People often ask me – “How do you write a book with another person?” When my sister and I decided to work together on Circle Dance, we didn’t know the answer to that question. I bought a book (“How to Write and Sell Your First Novel”, by Oscar Collier), read it, and proceeded to follow its advice. This particular book advocated outlining and set the foundation for the way I would write for many years until I modified that approach (see previous blog post Are you a Pantser or a Plotter?).
My sister, Valerie, and I spent hours dreaming up the characters and their stories. We made detailed character sketches which included all sorts of information that might never even make it into the book: pet peeves, favorite color, biggest regret, internal conflicts etc. We then decided the road each would take and what fate would await them. Over time our story emerged and we committed it to paper in the form of a long chapter outline.
Every week we would assign chapters or scenes to each other and go our separate ways to write – within the confines of our previously agreed upon plot. We both had full-time jobs so our writing was done in the evenings and weekends. Our daily quota was three pages per day or fifteen pages a week. Once a week we got together, excitedly exchanged pages and waited for the other to tell us how wonderful our writing was. It was so satisfying to hear the other ooh and aah over new developments, witty dialogue or well-executed scenes. Not so satisfying was hearing the not always subtle suggestion that some dialogue be cut or a word be struck. Our previously harmonious relationship had never before been challenged by such disagreements. With thirteen years between us, we hadn’t fallen prey to the sibling rivalry so common among some sisters. Instead, from the time I turned 13, my sister has been my best friend. Staunch allies, advocates, and admirers of each other we share a deep affection – always seeing each other through life’s twist and turns. These were uncharted waters for us but navigate them we did and along the way learned to use tact and diplomacy to bring to fruition a story we could both be proud of.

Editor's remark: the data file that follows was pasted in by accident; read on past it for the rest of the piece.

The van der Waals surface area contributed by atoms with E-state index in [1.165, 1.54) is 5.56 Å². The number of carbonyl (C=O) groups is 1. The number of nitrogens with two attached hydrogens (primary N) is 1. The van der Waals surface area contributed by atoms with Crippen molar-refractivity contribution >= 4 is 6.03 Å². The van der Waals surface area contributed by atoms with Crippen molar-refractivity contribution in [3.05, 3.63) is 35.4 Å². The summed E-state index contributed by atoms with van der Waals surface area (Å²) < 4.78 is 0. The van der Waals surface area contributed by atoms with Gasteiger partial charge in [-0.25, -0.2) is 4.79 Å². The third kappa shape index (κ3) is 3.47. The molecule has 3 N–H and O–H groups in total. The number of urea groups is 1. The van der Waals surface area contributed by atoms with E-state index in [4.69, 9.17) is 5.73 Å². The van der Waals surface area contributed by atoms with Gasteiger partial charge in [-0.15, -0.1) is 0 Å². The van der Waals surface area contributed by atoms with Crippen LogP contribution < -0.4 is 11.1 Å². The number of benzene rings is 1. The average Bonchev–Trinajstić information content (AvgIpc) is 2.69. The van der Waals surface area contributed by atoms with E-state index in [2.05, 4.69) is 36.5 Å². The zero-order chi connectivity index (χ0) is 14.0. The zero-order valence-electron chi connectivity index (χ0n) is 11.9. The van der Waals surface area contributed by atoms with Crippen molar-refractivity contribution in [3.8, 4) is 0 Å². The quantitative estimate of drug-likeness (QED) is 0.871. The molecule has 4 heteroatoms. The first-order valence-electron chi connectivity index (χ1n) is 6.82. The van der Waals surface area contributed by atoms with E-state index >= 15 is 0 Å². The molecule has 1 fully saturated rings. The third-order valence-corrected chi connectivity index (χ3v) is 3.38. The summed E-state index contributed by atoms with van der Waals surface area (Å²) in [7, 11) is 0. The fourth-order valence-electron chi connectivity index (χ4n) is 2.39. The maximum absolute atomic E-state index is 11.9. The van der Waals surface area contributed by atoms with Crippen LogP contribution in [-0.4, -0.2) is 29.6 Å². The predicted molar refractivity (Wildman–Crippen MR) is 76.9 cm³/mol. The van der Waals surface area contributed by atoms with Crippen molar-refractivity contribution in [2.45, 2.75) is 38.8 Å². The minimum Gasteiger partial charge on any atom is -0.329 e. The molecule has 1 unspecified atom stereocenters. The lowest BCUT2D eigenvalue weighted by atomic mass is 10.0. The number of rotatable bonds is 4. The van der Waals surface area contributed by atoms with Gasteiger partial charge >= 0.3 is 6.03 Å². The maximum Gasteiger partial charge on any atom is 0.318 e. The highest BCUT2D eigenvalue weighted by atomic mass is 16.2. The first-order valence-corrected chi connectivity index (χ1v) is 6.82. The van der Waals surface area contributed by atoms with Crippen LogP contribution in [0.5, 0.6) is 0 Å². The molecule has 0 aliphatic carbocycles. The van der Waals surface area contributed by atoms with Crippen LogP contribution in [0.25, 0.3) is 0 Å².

Some memorable disagreements centered on the characters’ appearances when Valerie pointed out to me that we had made all the Greeks thin and beautiful. I grudgingly allowed some extra weight on Eleni and less chiseled features on everyone else. She thought more characters should die and I had to remind her that although this is a Greek story – it is not a Greek tragedy. We spent many hours editing our own and each other’s pages so that our voices would merge and be indistinguishable from each other’s in the finished book. We compromised where we could, stood firm where we couldn’t and handed the manuscript over to a score of agents and editors who filled our mailboxes with rejection letters. Now came the part in the collaboration where we encouraged each other. When one was down – the other was up. We finally found a publisher who wanted it – after five years. When our editor returned the manuscript with changes and suggestions we embraced them. Our earlier disagreements had inured us to constructive criticism and allowed us to look at our work with less subjective eyes.
Circle Dance was published in 2003 and we thought we were finished being co-authors. Ten years passed before we began our next collaboration. I moved to another state and life took over. We both worked independently on our own projects, until one day we both felt the desire to write together again. Over email, Skype, and visits back and forth we finished two more novels. Once again we had to face the rejections that come with submitting a manuscript, and once again, we had each other for encouragement and support. This time, though, we kept writing through the rejection, revising when necessary and seeking outside editorial guidance.
Three more years passed. And then the breakthrough. It was the second manuscript that landed us our wonderful literary agent last July and which sold to HarperCollins six days later. Combining the letters of our first names, we agreed upon a pen name to write under. Liv Constantine’s debut thriller, The Last Mrs. Parrish will make its arrival on October 17, 2017.
The journey to publication was long and arduous – fraught with disappointments, setbacks, and plenty of rejection. It was also filled with love, laughter, and camaraderie and has forged an even closer bond between my sister and me. Our books are not only a legacy to our children and our families – they are a testimony to the power of partnership.
Two are better than one, because they have a good return for their labor.
If either of them falls down, one can help the other up.